Wednesday, Oct 26, 2016
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Delayed gratitude

As if war doesn’t come with enough injustices, the United States has not always honored those who made incredible sacrifices to defend their country. Racial, religious, and ethnic prejudice has sometimes determined who received the Congressional Medal of Honor, and who didn’t.

The medal is the highest award for valor in action against an enemy force that is given to members of the U.S. Armed Services. The award, created by Congress and President Abraham Lincoln in 1861, has honored the nation’s most courageous fighters, although some soldiers who qualified for it were overlooked.

In 2002, Congress ordered a review to make sure the Medal of Honor award process was as fair and inclusive as possible. That insistence resulted in a White House ceremony this week, during which President Obama said it was time “to set the record straight.”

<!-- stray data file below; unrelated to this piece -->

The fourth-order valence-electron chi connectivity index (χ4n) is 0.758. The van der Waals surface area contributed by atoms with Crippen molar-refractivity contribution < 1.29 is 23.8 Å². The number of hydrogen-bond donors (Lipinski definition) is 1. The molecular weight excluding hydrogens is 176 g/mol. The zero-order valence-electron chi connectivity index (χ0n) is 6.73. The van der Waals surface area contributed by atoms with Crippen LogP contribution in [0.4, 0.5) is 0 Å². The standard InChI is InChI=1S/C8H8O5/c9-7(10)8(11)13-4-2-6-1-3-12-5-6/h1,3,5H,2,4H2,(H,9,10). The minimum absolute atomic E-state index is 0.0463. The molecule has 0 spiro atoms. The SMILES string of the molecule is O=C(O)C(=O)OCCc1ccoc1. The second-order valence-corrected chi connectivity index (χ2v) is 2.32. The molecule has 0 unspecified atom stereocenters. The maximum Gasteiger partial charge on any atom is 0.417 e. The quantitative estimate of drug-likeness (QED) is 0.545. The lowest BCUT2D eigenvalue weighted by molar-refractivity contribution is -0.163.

Twenty-four men, most of them members of racial, ethnic, or religious minorities, were awarded Medals of Honor that should have been conferred decades ago. The names of overlooked Hispanics, Jews, and African-Americans were finally added to the roll of national heroes.

Unfortunately, 21 of the medals had to be awarded posthumously; only three of the honorees were alive to receive the nation’s belated thanks. Mr. Obama put medals around the necks of Vietnam veterans Jose Rodela, Melvin Morris, and Santiago Erevia. They graciously insisted their courageous acts in battle were not done for the purpose of recognition.

It is one thing for heroes to be modest. But it is the obligation of a nation to recognize the heroic acts of its citizens — preferably while they are still alive.

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